Flags during the Druk Path in Bhutan

Bhutan Recommended Equipment

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Our equipment recommendations for trekking in Bhutan

Basic Equipment

Waterproof duffle bag: 
To carry your main gear we recommend using a 80-90L duffle bag.

Your main gear will be carried by a mule (up to 15kg) .You will need to carry your own daypack. 30-40L is sufficient. We recommend Osprey daypacks.

Sleeping bag: 
You will need a 4-season or -20 Deg C sleeping bag and compression sack. We recommend Mountain Hardwear or The North Face sleeping bags.

Insulated Sleeping Mat:
You will need an inflatable sleeping mat for camping. We recommend Exped or Therm-a-rest. 

Trekking poles: 
Trekking poles can reduce the impact on your joints by up to 20%. They are great for going down the steep Himalayan passes! We recommend adjustable Black Diamond trekking poles.

Water bottles: 
Capacity to carry at least 2 litres of water. Wide-mouthed Nalgene bottles are required as they are less likely to freeze than bladders. A neoprene cover is advisable to help insulate the bottle at higher elevations.


Sun hat: 
Preferably wide-brimmed for protection, and with a neck cover if you aren't going to be using a neck gaiter.

Warm beanie style hat: 
Go for a version of beanie that is either knitted or fleeced for extra warmth.

Neck gaiter or balaclava: 
It can get very chilly in the Himalayas. We recommend bringing a neck gaiter or bandana. The most versatile options are made by Buff or Hoo-Rag Headwear.

Choose a pair of high UV protection glasses. Julbo are a great mountain sunglass brand but any brand with high UV protection will suffice.

You will need a headlamp with good light output for any late night toilet journeys or early morning wake up calls. Petzl make market-leading and affordable headlamps.

Hands and Feet

Lightweight gloves: 
For daily use we recommend lightweight, fleece or quick drying fabric gloves. Berghaus and The North Face make good lightweight gloves.

Heavyweight mittens: 
Insulated heavyweight mittens with safety straps that fit over your liner gloves to provide additional warmth and wind protection. They have to be warm and extremely weather-proof.

3-4 pairs of outer socks and 2-3 pairs of liner socks. We also recommend bringing a minimum of 1 x thick thermal socks for every day you will be trekking over 4,500m. Merino wool is the best material and Bridgedale or Smartwool make good trekking socks.

Training shoes: 
To wear around camp after a day's trek we recommend bringing a pair of training shoes or sandals.

Trekking boots: 
We recommend using a mid-weight trekking boots with good ankle support. Recommended brands include: Salomon, Scarpa, Hi-Tec and Merrell.

Help keep your trousers clean in wet, muddy or snowy conditions.

The snowy conditions in the higher areas of the Himalayas may require a little more grip than your trekking boot is able to provide. This is where micro spikes will really come in handy! 

Upper Body

Thermal base layer: 
2 x thermal base layer, ideally made from merino wool. No cotton. Recommended brand is Icebreaker.

Long sleeved shirt:
Go for a light or medium weight, moisture wicking long sleeve shirt (x2). Icebreaker, Berghaus and Under Armour make great breathable trekking shirts.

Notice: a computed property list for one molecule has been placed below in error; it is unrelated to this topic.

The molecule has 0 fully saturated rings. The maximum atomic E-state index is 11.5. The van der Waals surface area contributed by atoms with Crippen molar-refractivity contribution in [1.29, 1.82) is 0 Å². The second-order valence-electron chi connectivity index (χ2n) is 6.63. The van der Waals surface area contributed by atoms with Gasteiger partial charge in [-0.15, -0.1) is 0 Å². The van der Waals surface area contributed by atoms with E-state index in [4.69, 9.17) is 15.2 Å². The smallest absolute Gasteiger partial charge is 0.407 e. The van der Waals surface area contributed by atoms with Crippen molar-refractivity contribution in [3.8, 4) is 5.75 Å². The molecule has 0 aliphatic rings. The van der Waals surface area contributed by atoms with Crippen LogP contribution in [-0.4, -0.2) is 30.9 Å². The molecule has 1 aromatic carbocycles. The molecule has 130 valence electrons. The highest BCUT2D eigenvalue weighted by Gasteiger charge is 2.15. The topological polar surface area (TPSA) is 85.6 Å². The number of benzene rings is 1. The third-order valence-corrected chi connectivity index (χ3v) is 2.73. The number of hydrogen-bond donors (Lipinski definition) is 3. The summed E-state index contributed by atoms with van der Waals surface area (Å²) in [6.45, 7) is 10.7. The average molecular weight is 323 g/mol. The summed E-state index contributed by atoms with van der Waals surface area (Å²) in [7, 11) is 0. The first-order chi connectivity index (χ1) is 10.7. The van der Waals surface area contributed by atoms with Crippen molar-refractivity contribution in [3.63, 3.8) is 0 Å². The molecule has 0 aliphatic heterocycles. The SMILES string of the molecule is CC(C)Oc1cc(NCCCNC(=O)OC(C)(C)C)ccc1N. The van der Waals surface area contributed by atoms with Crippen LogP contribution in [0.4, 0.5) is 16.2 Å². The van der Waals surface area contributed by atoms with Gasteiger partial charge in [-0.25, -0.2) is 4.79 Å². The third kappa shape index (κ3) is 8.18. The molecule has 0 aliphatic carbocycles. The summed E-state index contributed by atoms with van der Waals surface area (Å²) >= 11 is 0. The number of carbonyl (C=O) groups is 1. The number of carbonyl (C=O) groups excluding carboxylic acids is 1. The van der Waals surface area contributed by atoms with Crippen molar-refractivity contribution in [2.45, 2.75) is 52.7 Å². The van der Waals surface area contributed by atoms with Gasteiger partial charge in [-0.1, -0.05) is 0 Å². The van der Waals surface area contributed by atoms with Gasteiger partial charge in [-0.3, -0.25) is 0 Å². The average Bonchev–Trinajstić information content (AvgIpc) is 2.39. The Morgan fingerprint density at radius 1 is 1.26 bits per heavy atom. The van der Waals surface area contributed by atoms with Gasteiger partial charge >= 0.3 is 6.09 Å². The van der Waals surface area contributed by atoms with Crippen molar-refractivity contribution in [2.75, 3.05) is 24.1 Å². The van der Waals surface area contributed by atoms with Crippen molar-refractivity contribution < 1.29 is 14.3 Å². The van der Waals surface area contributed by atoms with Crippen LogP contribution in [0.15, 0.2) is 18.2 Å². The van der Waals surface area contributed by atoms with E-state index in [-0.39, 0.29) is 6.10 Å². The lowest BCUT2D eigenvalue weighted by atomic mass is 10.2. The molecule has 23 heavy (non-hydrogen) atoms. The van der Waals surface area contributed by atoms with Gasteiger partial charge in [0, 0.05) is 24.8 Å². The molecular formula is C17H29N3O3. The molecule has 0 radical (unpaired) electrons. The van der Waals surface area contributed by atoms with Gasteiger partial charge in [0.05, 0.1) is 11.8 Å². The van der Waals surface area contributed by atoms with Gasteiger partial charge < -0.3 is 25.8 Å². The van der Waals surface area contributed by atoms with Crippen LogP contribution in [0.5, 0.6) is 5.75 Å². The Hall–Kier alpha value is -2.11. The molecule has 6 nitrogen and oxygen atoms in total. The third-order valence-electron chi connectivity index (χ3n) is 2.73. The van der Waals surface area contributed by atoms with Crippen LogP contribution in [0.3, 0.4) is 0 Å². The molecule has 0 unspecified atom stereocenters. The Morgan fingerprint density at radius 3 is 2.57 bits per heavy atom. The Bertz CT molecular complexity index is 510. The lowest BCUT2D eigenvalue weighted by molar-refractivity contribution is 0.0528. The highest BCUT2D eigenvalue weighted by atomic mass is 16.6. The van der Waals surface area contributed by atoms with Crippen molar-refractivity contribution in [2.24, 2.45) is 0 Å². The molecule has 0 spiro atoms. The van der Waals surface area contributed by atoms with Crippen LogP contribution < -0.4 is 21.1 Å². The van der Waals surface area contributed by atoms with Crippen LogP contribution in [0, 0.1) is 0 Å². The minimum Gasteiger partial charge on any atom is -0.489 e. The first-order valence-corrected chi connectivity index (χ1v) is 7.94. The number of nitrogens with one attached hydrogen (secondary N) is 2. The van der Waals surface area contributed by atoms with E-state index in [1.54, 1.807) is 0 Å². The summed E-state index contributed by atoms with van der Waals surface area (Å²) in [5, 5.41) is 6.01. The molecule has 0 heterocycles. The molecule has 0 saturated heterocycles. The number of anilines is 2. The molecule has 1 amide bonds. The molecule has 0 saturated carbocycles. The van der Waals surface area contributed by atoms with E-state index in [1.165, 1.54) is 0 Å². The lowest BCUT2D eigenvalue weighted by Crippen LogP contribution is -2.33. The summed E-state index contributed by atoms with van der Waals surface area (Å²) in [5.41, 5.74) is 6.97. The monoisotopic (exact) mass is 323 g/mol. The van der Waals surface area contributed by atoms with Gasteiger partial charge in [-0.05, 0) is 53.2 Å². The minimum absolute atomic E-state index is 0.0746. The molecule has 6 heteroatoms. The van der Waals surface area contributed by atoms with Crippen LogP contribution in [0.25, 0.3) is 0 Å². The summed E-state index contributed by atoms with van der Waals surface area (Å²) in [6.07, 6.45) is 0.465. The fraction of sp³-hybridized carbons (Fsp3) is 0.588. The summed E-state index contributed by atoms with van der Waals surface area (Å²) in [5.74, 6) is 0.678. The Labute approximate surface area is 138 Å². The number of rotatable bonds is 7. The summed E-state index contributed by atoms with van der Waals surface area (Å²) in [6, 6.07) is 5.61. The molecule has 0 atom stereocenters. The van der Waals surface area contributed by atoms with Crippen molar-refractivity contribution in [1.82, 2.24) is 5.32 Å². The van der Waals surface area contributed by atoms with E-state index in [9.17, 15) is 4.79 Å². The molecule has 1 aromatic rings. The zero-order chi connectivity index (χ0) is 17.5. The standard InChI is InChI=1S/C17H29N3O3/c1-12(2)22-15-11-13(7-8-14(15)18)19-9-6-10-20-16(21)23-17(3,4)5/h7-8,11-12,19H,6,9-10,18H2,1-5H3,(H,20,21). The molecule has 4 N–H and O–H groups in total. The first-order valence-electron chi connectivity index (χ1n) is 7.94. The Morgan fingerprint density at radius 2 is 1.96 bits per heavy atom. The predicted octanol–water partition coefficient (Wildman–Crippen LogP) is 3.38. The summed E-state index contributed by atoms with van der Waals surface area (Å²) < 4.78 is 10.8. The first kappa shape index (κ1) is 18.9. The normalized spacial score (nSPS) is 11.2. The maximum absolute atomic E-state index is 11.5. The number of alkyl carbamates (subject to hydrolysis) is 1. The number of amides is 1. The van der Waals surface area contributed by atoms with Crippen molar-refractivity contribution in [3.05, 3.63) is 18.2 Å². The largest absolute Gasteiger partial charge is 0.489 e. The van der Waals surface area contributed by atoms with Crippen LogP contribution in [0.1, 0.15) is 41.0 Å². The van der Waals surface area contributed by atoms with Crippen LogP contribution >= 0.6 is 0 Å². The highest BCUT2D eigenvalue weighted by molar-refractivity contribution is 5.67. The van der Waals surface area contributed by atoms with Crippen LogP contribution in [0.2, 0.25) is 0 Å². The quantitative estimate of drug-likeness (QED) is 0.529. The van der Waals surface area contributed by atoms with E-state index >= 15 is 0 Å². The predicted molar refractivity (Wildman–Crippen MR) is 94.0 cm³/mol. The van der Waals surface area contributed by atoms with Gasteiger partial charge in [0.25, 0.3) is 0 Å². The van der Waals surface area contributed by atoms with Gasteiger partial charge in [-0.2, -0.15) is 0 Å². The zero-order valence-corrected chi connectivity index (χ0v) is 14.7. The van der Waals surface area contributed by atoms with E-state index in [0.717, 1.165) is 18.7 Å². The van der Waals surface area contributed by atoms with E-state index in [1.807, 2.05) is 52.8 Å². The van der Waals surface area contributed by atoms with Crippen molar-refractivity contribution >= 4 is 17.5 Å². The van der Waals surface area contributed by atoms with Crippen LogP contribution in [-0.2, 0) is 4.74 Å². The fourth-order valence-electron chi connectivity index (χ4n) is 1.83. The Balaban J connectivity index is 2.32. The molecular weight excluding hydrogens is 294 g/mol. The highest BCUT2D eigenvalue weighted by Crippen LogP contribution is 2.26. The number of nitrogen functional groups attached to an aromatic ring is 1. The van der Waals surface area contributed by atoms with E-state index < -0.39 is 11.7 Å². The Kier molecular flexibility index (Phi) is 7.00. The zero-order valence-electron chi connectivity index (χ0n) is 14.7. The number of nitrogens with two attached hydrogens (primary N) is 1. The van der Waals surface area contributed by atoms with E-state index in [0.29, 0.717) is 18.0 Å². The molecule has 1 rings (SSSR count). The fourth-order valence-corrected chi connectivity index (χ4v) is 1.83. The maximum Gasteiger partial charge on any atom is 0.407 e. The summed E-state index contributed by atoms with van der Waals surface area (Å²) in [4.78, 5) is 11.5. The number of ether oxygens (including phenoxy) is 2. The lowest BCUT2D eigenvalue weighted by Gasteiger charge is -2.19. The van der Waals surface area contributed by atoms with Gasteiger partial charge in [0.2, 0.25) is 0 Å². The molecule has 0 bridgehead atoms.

Fleece or Soft shell jacket: 
A mid-weight Polartec fleece jacket is ideal for the Himalayas. Berghaus, Helly Hansen and The North Face all make great fleeces.

Hard shell outer jacket: 
A water/windproof hard shell outer jacket to protect you from the elements. Goretex material is best. Recommended brands include The North Face, Berghaus and Mountain Equipment.

Insulated jacket: 
A good quality, warm, down or Primaloft jacket is required for the cold nights. Recommended brands include The North Face, Rab and Mountain Equipment.


Base layer: 
'Lightweight' or 'silk weight' base layer for your legs. Merino wool is preferable. Recommended brand is Icebreaker.

Trekking trousers: 
Light or medium weight (x1) trekking trousers. Convertible trousers are an option. Recommended brands include Craghoppers and Columbia.

Hard shell trousers: 
To protect yourself from the elements you need a good pair of waterproof / windproof hard shell trousers. Ideally Goretex. Mountain Equipment, The North Face and Rab make good outer trousers.

Odds and Sods

Sun and lip screen: 
High SPF sunscreen and lip protection balm. SPF 40 or higher.

Toothbrush and toothpaste: 
Ideally travel size.

Wet wipes and hand sanitizer: 
Staying clean on any long trek can be challenging. Wet wipes and hand sanitizer are a huge help.

Personal medicines and medical kit: 
We recommend bringing Paracetamol and Imodium at a minimum.

Pee bottle (optional): 
Useful for late night toilet needs when it is freezing outside.

Ear plugs: 
For light sleepers. Snoring can be pretty bad in camp.

Personal snacks: 
Boiled sweets, nuts, energy bars and dried fruit are all a good shout.

Dry bag: 
Only required if your main duffle bag or rucksack is not waterproof. Sturdy rubble sacks will also help to keep your kit dry.

Camera and spare batteries: 
Unless you are a keen photographer we recommend taking a good quality and lightweight point and shoot camera like the Panasonic Lumix.

Plug adapter: 
A plug adapter for charging your devices in the hotels before and after the climb. See Bhutan Travel Guide for advice on which plug adapter you will need. 

Microfibre Towel:
Perfect for washing hands and face each day, especially if you don't want to carry enough wet wipes for the entire trip. 

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